Uterine prolapse is descent of the uterus toward or past the introitus. Vaginal prolapse is descent of the vagina or vaginal cuff after hysterectomy. Symptoms include vaginal pressure and fullness. Diagnosis is clinical. Treatment includes reduction, pessaries, and surgery.
Uterine prolapse is graded based on level of descent:
Vaginal prolapse may be 2nd or 3rd degree.
Symptoms and Signs
Symptoms tend to be minimal with 1st-degree uterine prolapse. In 2nd- or 3rd-degree uterine prolapse, fullness, pressure, dyspareunia, and a sensation of organs falling out are common. Lower back pain may develop. Incomplete emptying of the bladder and constipation are possible.
Third-degree uterine prolapse manifests as a bulge or protrusion of the cervix or vaginal cuff, although spontaneous reduction may occur before patients present. Vaginal mucosa may become dried, thickened, chronically inflamed, secondarily infected, and ulcerated. Ulcers may be painful or bleed and may resemble vaginal cancer. The cervix, if protruding, may also become ulcerated.
Symptoms of vaginal prolapse are similar. Cystocele or rectocele is usually present.
Urinary incontinence is common. The descending pelvic organs may intermittently obstruct urine flow, causing urinary retention and overflow incontinence and masking stress incontinence. Urinary frequency and urge incontinence may accompany uterine or vaginal prolapse.
Diagnosis is confirmed by speculum or bimanual pelvic examination. Vaginal ulcers are biopsied to exclude cancer. Simultaneous urinary incontinence requires evaluation.
Asymptomatic 1st- or 2nd-degree uterine prolapse may not require treatment. Symptomatic 1st- or 2nd-degree prolapse can be treated with a pessary if the perineum can structurally support a pessary.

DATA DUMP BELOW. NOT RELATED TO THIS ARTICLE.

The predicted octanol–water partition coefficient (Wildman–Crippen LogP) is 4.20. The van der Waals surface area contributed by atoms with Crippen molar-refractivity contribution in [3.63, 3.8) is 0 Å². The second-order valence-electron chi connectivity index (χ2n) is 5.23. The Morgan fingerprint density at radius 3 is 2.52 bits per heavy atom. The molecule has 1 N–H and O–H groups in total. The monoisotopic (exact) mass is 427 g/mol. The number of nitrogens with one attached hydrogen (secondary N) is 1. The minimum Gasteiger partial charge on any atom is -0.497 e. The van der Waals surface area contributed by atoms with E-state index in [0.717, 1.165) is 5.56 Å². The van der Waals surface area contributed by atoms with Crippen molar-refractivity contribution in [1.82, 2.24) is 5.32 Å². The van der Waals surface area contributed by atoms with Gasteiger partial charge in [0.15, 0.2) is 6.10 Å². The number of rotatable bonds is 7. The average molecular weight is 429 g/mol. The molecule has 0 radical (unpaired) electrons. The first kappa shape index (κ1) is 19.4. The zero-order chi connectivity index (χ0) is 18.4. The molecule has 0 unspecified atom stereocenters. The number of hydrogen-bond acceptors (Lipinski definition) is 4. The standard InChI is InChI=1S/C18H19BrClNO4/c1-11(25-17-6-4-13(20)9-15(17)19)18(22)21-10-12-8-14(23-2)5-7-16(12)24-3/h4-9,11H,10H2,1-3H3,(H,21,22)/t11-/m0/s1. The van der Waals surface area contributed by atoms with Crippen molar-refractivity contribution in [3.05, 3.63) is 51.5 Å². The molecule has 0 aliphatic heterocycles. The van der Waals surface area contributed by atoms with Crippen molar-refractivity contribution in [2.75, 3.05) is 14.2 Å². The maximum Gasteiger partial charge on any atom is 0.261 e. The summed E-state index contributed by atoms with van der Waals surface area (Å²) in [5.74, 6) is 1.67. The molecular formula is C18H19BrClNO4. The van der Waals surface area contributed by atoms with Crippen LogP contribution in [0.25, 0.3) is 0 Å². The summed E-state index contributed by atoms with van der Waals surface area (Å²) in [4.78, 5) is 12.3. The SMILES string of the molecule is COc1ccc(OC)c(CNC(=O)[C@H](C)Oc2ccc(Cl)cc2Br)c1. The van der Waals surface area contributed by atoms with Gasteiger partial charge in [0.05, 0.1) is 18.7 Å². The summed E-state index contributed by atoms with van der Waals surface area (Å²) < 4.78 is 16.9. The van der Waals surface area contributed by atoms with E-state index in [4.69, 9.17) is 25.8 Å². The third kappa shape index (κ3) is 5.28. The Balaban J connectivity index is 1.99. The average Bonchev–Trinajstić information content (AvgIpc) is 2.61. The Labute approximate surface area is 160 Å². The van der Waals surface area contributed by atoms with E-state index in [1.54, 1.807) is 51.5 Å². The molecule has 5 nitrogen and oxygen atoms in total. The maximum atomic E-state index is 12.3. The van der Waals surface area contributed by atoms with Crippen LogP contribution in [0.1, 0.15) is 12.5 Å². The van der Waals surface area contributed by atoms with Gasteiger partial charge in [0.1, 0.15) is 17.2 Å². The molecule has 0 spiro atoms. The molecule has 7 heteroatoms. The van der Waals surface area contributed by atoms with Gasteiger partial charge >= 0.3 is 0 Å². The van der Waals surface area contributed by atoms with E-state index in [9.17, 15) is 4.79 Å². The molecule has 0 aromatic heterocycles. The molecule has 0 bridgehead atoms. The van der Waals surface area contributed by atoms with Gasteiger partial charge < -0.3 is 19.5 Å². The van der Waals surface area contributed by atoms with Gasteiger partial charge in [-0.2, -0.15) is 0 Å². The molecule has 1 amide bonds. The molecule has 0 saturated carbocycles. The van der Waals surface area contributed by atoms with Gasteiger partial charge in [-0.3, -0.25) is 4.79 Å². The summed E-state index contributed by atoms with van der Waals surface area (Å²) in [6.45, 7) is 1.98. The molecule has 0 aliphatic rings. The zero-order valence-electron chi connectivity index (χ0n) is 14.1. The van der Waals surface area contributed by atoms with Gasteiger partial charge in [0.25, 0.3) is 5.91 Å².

Severe or persistent symptoms and 3rd- or 4th-degree prolapse require surgery, usually hysterectomy with surgical repair of the pelvic support structures (colporrhaphy) and suspension of the top of the vagina (suturing of the upper vagina to a stable structure nearby). Surgical options include a vaginal approach (vaginal repair) and an abdominal approach. Laparotomy or laparoscopy can be used with an abdominal approach.
For 3rd- and 4th-degree prolapse, an abdominal approach (using laparotomy or laparoscopy) results in greater structural support than a vaginal repair and a lower risk of complications than mesh placed vaginally. Laparoscopic repair of prolapse poses less risk of perioperative morbidity than laparotomy. Using mesh may lower the risk of prolapse recurrence after a vaginal repair, but complications occur more frequently. Patients should be advised that all mesh may not be removed completely so that they can make an informed decision.
Surgery is delayed until all ulcers, if present, have healed.
Vaginal prolapse is treated similarly to uterine prolapse. The vagina may be obliterated if women are not good candidates for prolonged surgery (eg, if they have serious comorbidities). Advantages of vaginal obliteration include short duration of surgery, low risk of perioperative morbidity, and very low risk of prolapse recurrence. Urinary incontinence requires concurrent treatment.
Last full review/revision December 2013 by S. Gene McNeeley, MD
Content last modified December 2013